Ben Wallace, the minister for Security and Economic Crime, has promised to meet with a South Wales MP to discuss criminal investigations against rogue financial advisers, following the British Steel debacle.
In a debate in Parliament on Monday (July 15), Nick Smith, MP for Blaenau Gwent in South Wales, asked Mr Wallace for a meeting to discuss economic crimes against pensioners.
He said: "Poor pension transfer advice can amount to fraud, but in my experience local police officers often refer such cases to the Financial Conduct Authority, which often focuses on administrative penalties rather than criminal prosecutions."
Mr Wallace agreed with Mr Smith’s remarks.
He said: "While large sectors are regulated under the FCA, we have seen fraudsters exploiting marketing as a guise to escape that regulation.
"When we identify them, there are criminal investigations, but I should be delighted to meet […] and hear more about his views."
FTAdviser reported in March that Mr Smith had called on the government to come up with new criminal charges for rogue advisers.
At the time, he said members of the British Steel Pension Scheme had received poor advice, faced high adviser charges, and had seen their families’ fortunes put at risk.
Current enforcement measures such as de-authorising rogue advisers and fining them were not enough, he added.
Alastair Rush, principal at Echelon Wealthcare, who has been involved in helping former BSPS members with their pension decisions, argued that "too many advisers have engaged in industrial level practices and too many have attempted to breathe a veneer of respectability on what is a rotten and rancid process, with elegant yet meaningless reports which has exploited people who simply didn’t know what they didn’t know".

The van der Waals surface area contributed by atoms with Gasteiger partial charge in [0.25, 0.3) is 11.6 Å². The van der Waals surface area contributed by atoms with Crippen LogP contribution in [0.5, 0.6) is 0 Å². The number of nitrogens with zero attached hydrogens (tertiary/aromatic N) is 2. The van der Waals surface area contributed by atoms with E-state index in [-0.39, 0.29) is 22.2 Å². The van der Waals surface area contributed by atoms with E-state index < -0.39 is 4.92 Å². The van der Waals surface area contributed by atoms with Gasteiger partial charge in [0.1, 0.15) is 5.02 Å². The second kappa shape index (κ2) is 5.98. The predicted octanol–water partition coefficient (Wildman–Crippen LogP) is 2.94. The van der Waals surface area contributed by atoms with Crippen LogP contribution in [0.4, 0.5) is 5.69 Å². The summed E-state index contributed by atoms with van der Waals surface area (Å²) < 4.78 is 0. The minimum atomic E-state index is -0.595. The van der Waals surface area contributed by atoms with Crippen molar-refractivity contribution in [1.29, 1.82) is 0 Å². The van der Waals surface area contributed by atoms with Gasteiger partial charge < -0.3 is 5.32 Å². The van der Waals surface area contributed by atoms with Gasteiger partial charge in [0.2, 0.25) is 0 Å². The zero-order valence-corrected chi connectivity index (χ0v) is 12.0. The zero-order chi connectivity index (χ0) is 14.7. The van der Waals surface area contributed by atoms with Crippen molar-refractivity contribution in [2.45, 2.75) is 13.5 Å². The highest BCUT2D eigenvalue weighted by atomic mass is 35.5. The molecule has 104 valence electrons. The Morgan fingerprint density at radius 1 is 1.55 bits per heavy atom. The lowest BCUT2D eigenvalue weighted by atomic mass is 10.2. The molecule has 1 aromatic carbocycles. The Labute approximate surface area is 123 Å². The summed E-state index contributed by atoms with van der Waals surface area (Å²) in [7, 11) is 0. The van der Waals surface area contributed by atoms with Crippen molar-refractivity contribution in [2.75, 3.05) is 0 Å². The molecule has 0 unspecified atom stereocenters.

He said: "It’s time to jail the cowboys and the crooks and rid ourselves of the idea that white collar crime is harmless. It isn’t.
"Much of what has happened in and around Port Talbot is the equivalent of someone in a collar and tie coming around to badly re-tarmac your drive.
"There are many great advisers in South Wales but they are impacted by the bad apples. The sooner we rid ourselves of these carcinogenic influences, the sooner the silent majority can get back to restoring the reputation of good financial advice."
Problems started after British Steel owner Tata Steel formed plans to merge with rival ThyssenKrupp and pension liabilities were rearranged as part of a regulated apportionment arrangement signed off by the regulator in August 2017.
As a result, steelworkers were given until December of that year to decide whether to move their DB pension pots to a new plan being created, BSPS II, or stay in the existing fund, to be moved to the lifeboat Pension Protection Fund.
As a result about 8,000 members transferred out of the old scheme by October last year, with transfers collectively worth about £2.8bn.
But concerns about the suitability of the transfers were soon raised leading to an intervention from the FCA, which resulted in 10 firms - the key players in the debacle - stopping their transfer advice service.